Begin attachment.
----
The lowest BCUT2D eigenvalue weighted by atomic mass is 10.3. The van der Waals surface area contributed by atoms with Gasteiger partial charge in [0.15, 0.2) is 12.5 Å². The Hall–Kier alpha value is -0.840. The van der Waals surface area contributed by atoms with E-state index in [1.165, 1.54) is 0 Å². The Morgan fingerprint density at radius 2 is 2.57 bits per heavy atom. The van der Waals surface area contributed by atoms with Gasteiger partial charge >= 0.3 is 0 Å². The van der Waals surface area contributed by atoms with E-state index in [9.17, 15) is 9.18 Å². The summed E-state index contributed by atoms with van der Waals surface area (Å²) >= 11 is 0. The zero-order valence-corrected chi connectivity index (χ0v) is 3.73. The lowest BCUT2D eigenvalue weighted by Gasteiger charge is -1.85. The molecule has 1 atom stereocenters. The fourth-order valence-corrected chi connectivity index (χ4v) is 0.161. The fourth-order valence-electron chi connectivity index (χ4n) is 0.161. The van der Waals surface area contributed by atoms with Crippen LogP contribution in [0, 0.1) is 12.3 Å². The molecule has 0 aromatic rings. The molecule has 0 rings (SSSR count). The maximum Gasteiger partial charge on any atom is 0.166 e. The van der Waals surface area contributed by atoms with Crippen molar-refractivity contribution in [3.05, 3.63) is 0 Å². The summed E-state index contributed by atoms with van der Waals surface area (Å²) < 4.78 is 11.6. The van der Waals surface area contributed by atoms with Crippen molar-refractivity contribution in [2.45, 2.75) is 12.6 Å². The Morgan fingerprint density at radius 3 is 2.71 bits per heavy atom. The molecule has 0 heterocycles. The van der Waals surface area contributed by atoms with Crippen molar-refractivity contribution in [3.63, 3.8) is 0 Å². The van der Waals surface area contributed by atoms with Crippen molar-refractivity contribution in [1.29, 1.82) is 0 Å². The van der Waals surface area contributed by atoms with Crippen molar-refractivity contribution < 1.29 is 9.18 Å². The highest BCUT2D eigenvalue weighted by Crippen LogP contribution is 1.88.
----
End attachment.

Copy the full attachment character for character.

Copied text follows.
The lowest BCUT2D eigenvalue weighted by atomic mass is 10.3. The van der Waals surface area contributed by atoms with Gasteiger partial charge in [0.15, 0.2) is 12.5 Å². The Hall–Kier alpha value is -0.840. The van der Waals surface area contributed by atoms with E-state index in [1.165, 1.54) is 0 Å². The Morgan fingerprint density at radius 2 is 2.57 bits per heavy atom. The van der Waals surface area contributed by atoms with Gasteiger partial charge >= 0.3 is 0 Å². The van der Waals surface area contributed by atoms with E-state index in [9.17, 15) is 9.18 Å². The summed E-state index contributed by atoms with van der Waals surface area (Å²) >= 11 is 0. The zero-order valence-corrected chi connectivity index (χ0v) is 3.73. The lowest BCUT2D eigenvalue weighted by Gasteiger charge is -1.85. The molecule has 1 atom stereocenters. The fourth-order valence-corrected chi connectivity index (χ4v) is 0.161. The fourth-order valence-electron chi connectivity index (χ4n) is 0.161. The van der Waals surface area contributed by atoms with Crippen LogP contribution in [0, 0.1) is 12.3 Å². The molecule has 0 aromatic rings. The molecule has 0 rings (SSSR count). The maximum Gasteiger partial charge on any atom is 0.166 e. The van der Waals surface area contributed by atoms with Crippen molar-refractivity contribution in [3.05, 3.63) is 0 Å². The summed E-state index contributed by atoms with van der Waals surface area (Å²) < 4.78 is 11.6. The van der Waals surface area contributed by atoms with Crippen molar-refractivity contribution in [2.45, 2.75) is 12.6 Å². The Morgan fingerprint density at radius 3 is 2.71 bits per heavy atom. The molecule has 0 heterocycles. The van der Waals surface area contributed by atoms with Crippen molar-refractivity contribution in [3.63, 3.8) is 0 Å². The van der Waals surface area contributed by atoms with Crippen molar-refractivity contribution in [1.29, 1.82) is 0 Å². The van der Waals surface area contributed by atoms with Crippen molar-refractivity contribution < 1.29 is 9.18 Å². The highest BCUT2D eigenvalue weighted by Crippen LogP contribution is 1.88.